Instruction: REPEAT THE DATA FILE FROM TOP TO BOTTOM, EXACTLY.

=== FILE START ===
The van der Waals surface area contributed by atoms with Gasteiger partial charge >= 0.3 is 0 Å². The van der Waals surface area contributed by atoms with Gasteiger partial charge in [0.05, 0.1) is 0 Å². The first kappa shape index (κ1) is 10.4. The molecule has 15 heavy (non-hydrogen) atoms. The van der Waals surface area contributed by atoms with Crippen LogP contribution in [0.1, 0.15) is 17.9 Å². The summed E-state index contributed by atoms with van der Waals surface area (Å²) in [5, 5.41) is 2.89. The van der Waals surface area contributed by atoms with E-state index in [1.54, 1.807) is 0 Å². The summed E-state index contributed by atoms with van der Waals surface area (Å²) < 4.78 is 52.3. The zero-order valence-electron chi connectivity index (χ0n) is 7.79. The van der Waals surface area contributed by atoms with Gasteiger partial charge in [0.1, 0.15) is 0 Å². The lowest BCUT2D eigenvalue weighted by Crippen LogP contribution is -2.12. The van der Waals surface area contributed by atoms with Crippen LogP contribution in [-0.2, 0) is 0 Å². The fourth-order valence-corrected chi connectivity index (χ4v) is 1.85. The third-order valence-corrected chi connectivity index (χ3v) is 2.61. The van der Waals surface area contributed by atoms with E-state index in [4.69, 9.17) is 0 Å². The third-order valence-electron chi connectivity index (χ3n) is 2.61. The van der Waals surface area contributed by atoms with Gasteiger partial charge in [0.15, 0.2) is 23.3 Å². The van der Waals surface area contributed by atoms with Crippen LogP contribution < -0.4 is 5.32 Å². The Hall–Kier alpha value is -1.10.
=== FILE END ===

The van der Waals surface area contributed by atoms with Gasteiger partial charge >= 0.3 is 0 Å². The van der Waals surface area contributed by atoms with Gasteiger partial charge in [0.05, 0.1) is 0 Å². The first kappa shape index (κ1) is 10.4. The molecule has 15 heavy (non-hydrogen) atoms. The van der Waals surface area contributed by atoms with Crippen LogP contribution in [0.1, 0.15) is 17.9 Å². The summed E-state index contributed by atoms with van der Waals surface area (Å²) in [5, 5.41) is 2.89. The van der Waals surface area contributed by atoms with E-state index in [1.54, 1.807) is 0 Å². The summed E-state index contributed by atoms with van der Waals surface area (Å²) < 4.78 is 52.3. The zero-order valence-electron chi connectivity index (χ0n) is 7.79. The van der Waals surface area contributed by atoms with Gasteiger partial charge in [0.1, 0.15) is 0 Å². The lowest BCUT2D eigenvalue weighted by Crippen LogP contribution is -2.12. The van der Waals surface area contributed by atoms with Crippen LogP contribution in [-0.2, 0) is 0 Å². The fourth-order valence-corrected chi connectivity index (χ4v) is 1.85. The third-order valence-corrected chi connectivity index (χ3v) is 2.61. The van der Waals surface area contributed by atoms with E-state index in [4.69, 9.17) is 0 Å². The third-order valence-electron chi connectivity index (χ3n) is 2.61. The van der Waals surface area contributed by atoms with Gasteiger partial charge in [0.15, 0.2) is 23.3 Å². The van der Waals surface area contributed by atoms with Crippen LogP contribution < -0.4 is 5.32 Å². The Hall–Kier alpha value is -1.10.